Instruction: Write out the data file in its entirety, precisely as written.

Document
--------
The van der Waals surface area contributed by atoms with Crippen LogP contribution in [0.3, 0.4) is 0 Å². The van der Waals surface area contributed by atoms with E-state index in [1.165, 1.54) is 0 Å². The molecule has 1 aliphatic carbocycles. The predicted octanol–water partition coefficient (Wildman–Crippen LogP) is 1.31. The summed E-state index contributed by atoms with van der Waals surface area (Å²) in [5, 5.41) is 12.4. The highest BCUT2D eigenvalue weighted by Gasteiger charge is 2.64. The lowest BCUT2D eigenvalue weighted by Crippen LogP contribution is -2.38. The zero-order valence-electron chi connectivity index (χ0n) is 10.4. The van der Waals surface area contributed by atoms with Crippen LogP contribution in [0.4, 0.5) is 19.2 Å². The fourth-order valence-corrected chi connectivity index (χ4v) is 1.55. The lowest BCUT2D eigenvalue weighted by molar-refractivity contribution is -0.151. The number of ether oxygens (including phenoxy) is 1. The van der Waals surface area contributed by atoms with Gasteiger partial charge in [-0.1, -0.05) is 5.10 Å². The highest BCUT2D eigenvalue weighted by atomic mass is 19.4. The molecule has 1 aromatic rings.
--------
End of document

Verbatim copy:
The van der Waals surface area contributed by atoms with Crippen LogP contribution in [0.3, 0.4) is 0 Å². The van der Waals surface area contributed by atoms with E-state index in [1.165, 1.54) is 0 Å². The molecule has 1 aliphatic carbocycles. The predicted octanol–water partition coefficient (Wildman–Crippen LogP) is 1.31. The summed E-state index contributed by atoms with van der Waals surface area (Å²) in [5, 5.41) is 12.4. The highest BCUT2D eigenvalue weighted by Gasteiger charge is 2.64. The lowest BCUT2D eigenvalue weighted by Crippen LogP contribution is -2.38. The zero-order valence-electron chi connectivity index (χ0n) is 10.4. The van der Waals surface area contributed by atoms with Crippen LogP contribution in [0.4, 0.5) is 19.2 Å². The fourth-order valence-corrected chi connectivity index (χ4v) is 1.55. The lowest BCUT2D eigenvalue weighted by molar-refractivity contribution is -0.151. The number of ether oxygens (including phenoxy) is 1. The van der Waals surface area contributed by atoms with Gasteiger partial charge in [-0.1, -0.05) is 5.10 Å². The highest BCUT2D eigenvalue weighted by atomic mass is 19.4. The molecule has 1 aromatic rings.